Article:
VMware Fusion 7 Pro brings a lot of new stuff to the table. For me, the most important new features are:

New virtual hardware

New virtual hardware version, with support for the advanced Haswell processor features (AVX2) for better performance with multimedia, encryption and decryption tasks, a new virtual webcam, an updated virtual USB3.0 controller and the ability to assign up to 2GB of vRAM to the virtual graphics card.

Power Management

A lot of power management improvements, such as the ability to specify a preference for the integrated or discrete GPU on selected Macs, enhanced App Napp support, reducing the number of wake-ups for lightly used VMs by over 60%.

Connect to VMs remotely

But most importantly, Fusion can now connect to instances of VMware Workstation, vSphere and ESXi in order to access VMs running on those platforms. This features allows Mac users to interact with the console (screen, keyboard, mouse), attach ISO media files (including those on your Mac), power and network control and drag ‘n’ drop support for uploading VMs to and downloading VMs from those remote locations.

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Now, this is not officially a feature to work around accessing virtual hardware 10 VMs on vSphere without the Web Client, since vSphere 5.5 Update 2 includes an updated vSphere Client to do just that (go here and look for the text Unable to edit settings for virtual machines with hardware version 10 using the vSphere client).

It’s really because you don’t want, need or can run all of your VMs on you Mac at all times. This feature allows the user to leverage existing Workstation, vSphere or free ESXi to run VMs instead of locally on the Mac. Running VMs locally will impact battery life, and while the Fusion team made a major effort to minimize the impact on battery life, it’s still better to run the VM remotely to improve battery life.

I’ve been using this feature to connect to the console of my VM on Ze Klauwd, and it works beautifully, although I had to connect directly to the ESXi-host; connecting to the vCenter Appliance didn’t work with ‘security error connecting to server’.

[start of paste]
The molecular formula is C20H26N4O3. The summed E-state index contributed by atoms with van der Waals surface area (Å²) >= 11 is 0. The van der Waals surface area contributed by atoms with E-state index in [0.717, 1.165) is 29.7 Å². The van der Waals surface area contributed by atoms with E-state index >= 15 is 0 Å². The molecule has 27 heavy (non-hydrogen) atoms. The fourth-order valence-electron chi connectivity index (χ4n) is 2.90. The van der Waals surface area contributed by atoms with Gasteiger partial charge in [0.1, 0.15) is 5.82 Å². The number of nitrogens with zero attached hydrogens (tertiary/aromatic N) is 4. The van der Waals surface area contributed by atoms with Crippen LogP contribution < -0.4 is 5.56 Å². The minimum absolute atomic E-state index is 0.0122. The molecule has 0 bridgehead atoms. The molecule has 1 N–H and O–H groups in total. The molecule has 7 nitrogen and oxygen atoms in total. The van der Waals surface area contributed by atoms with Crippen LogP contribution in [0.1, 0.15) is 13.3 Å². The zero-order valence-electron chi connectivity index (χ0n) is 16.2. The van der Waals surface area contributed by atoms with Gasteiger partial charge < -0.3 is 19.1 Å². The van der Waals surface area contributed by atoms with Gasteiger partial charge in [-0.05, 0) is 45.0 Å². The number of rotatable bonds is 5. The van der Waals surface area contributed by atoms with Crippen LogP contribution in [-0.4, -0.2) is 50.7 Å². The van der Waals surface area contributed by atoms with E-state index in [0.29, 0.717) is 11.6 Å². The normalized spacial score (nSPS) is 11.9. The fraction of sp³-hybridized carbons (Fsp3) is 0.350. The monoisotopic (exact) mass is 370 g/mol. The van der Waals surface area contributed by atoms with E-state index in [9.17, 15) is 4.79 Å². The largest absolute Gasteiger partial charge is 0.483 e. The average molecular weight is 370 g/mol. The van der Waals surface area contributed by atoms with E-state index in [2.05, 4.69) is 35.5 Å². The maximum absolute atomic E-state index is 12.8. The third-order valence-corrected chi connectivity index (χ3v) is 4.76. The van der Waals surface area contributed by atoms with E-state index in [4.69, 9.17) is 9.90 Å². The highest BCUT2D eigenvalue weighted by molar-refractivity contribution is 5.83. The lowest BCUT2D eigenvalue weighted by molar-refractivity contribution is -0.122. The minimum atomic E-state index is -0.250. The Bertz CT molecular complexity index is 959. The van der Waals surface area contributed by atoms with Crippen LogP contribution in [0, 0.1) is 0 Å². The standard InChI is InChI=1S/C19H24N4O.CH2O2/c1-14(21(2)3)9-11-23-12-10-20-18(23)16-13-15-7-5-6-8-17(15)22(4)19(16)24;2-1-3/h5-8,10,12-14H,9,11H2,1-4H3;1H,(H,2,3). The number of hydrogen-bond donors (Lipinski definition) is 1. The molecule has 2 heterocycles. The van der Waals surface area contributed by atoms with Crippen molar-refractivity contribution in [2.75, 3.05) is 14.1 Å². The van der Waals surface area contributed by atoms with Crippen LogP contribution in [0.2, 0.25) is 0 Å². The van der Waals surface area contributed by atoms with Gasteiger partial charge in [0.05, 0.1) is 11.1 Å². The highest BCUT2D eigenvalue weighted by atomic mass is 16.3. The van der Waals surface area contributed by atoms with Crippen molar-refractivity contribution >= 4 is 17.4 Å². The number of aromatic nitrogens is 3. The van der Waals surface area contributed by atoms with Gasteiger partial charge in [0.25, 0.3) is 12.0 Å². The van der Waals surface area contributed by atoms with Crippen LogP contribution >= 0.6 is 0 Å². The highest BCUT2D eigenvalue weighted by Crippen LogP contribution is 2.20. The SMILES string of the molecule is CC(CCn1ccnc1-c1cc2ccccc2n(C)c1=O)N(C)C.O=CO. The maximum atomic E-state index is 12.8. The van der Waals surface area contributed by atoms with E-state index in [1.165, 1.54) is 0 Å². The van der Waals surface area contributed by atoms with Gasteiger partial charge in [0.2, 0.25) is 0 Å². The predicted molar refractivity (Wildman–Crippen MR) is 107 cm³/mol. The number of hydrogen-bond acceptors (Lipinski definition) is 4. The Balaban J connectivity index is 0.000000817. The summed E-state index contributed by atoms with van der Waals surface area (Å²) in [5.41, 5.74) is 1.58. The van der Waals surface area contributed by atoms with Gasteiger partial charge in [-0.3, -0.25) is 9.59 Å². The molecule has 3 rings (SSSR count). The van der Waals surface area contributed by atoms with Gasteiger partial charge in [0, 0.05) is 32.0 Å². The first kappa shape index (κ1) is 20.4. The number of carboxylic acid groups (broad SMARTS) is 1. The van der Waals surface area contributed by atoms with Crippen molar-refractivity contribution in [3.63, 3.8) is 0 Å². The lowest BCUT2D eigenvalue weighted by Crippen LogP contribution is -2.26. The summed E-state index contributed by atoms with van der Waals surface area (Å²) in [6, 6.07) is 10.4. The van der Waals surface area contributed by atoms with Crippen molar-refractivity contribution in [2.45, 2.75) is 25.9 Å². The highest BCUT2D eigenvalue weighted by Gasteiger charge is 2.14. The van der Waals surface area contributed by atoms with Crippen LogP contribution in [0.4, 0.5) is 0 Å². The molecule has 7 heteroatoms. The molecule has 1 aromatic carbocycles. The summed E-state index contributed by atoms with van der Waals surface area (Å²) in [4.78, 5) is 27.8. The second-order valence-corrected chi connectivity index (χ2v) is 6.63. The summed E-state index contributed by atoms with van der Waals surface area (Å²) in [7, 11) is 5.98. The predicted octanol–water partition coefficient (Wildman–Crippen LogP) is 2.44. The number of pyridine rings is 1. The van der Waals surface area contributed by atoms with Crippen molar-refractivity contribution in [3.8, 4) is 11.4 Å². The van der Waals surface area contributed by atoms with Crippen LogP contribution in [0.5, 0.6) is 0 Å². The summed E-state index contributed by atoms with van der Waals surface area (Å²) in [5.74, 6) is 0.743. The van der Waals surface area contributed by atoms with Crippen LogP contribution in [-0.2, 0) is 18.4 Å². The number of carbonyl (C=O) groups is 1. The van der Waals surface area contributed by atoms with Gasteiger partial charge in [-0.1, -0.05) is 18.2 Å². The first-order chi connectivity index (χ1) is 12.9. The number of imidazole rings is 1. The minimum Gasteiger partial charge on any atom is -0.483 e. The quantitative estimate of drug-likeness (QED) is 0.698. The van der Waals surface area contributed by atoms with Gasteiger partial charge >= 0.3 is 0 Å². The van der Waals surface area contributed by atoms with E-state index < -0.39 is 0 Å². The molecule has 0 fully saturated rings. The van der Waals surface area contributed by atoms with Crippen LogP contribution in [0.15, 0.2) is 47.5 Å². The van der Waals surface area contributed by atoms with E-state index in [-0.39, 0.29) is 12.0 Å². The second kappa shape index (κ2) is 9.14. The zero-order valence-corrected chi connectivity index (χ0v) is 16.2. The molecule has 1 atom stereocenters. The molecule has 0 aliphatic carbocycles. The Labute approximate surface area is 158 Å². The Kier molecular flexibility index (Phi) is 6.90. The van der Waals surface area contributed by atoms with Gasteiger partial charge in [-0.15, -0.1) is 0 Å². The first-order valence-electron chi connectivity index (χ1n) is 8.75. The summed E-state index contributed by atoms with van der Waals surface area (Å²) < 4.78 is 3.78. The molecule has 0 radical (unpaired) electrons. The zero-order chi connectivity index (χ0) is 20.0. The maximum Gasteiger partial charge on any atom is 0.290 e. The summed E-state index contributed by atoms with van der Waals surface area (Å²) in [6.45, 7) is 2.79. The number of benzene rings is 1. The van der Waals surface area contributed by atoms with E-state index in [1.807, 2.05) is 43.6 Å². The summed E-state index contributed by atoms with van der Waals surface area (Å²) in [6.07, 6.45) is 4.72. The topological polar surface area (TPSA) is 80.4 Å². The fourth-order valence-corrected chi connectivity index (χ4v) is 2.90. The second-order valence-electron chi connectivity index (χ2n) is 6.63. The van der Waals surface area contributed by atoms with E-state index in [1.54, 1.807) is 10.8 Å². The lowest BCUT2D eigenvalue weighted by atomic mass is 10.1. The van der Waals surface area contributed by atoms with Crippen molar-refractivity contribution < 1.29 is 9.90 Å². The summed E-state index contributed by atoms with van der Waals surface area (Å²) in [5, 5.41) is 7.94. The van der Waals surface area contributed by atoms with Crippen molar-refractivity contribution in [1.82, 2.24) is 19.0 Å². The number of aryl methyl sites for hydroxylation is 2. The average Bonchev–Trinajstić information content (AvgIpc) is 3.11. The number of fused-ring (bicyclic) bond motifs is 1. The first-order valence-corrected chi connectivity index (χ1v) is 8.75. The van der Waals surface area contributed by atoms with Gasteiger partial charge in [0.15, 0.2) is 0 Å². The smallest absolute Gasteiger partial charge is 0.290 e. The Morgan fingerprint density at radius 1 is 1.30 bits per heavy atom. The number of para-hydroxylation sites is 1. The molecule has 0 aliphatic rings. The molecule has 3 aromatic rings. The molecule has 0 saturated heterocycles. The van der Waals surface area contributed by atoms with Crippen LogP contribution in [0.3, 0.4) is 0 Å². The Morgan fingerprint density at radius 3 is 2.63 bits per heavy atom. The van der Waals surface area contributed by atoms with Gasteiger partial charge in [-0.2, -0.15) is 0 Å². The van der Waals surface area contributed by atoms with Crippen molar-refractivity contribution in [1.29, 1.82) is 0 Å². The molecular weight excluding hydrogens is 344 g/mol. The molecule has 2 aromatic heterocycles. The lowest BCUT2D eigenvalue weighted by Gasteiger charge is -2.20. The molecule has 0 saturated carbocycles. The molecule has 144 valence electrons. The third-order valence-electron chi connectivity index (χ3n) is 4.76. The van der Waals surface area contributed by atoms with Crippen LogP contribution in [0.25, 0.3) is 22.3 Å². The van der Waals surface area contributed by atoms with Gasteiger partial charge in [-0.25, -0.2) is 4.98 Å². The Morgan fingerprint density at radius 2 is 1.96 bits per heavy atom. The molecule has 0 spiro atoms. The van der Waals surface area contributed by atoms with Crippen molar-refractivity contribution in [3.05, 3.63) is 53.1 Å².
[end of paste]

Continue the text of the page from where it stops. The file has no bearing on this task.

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I’ve been able to change some settings of my VM, open the console, create snapshots, download a VM, and more. Check out the screenshots for reference:

Concluding

I think it’s brilliant that Fusion’s moving closer and closer into the Workstation arena with this release. As a former-but-still-occasional Windows user, I think the feature to connect to Workstation, vSphere and ESXi VMs is very usable. In fact, my monster laptop (Dell Precision M4600 with 32GB of RAM, decent processor and loads of SSD storage) is way to heavy to take with me every day. As a result, the beast is just sitting there in it’s docking station on my desk at home. Now, I can leave the monster and all of my VMs running and use my MacBook Air and Fusion to interact with my home lab!

There’s always room for improvement, though. One obvious improvement would be to allow Fusion to connect to vCenter, although I’m not certain this issue is vCenter itself, or the fact that I’m lazy and use self-signed certificates on this vCenter instance.

Update: it seems Fusion will actually connect to vCenter without issue, even when using self-signed certificates. My specific issues are caused because vCenter is in a different network, behind a firewall and VPN. I did have to add the self-signed certificates to my Mac OS Keychain, though.